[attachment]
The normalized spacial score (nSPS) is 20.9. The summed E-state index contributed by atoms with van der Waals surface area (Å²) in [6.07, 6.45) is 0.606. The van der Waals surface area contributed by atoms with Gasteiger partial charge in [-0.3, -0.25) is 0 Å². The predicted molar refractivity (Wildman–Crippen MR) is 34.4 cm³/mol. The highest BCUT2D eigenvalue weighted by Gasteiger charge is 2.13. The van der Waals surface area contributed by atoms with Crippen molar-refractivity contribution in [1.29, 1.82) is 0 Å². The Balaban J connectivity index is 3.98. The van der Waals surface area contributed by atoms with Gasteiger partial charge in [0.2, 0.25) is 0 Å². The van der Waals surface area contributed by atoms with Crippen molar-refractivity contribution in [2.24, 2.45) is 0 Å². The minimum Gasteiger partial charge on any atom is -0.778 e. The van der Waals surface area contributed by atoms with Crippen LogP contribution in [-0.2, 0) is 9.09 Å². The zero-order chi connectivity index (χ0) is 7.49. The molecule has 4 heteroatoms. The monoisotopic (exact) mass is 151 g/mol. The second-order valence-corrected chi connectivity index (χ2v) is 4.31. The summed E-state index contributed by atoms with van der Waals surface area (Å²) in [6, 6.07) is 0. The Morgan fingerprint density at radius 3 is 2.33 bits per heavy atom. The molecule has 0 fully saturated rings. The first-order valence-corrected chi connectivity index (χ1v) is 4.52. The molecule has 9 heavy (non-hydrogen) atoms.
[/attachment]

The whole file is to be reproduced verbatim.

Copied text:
The normalized spacial score (nSPS) is 20.9. The summed E-state index contributed by atoms with van der Waals surface area (Å²) in [6.07, 6.45) is 0.606. The van der Waals surface area contributed by atoms with Gasteiger partial charge in [-0.3, -0.25) is 0 Å². The predicted molar refractivity (Wildman–Crippen MR) is 34.4 cm³/mol. The highest BCUT2D eigenvalue weighted by Gasteiger charge is 2.13. The van der Waals surface area contributed by atoms with Crippen molar-refractivity contribution in [1.29, 1.82) is 0 Å². The Balaban J connectivity index is 3.98. The van der Waals surface area contributed by atoms with Gasteiger partial charge in [0.2, 0.25) is 0 Å². The van der Waals surface area contributed by atoms with Crippen molar-refractivity contribution in [2.24, 2.45) is 0 Å². The minimum Gasteiger partial charge on any atom is -0.778 e. The van der Waals surface area contributed by atoms with Crippen LogP contribution in [-0.2, 0) is 9.09 Å². The zero-order chi connectivity index (χ0) is 7.49. The molecule has 4 heteroatoms. The monoisotopic (exact) mass is 151 g/mol. The second-order valence-corrected chi connectivity index (χ2v) is 4.31. The summed E-state index contributed by atoms with van der Waals surface area (Å²) in [6, 6.07) is 0. The Morgan fingerprint density at radius 3 is 2.33 bits per heavy atom. The molecule has 0 fully saturated rings. The first-order valence-corrected chi connectivity index (χ1v) is 4.52. The molecule has 9 heavy (non-hydrogen) atoms.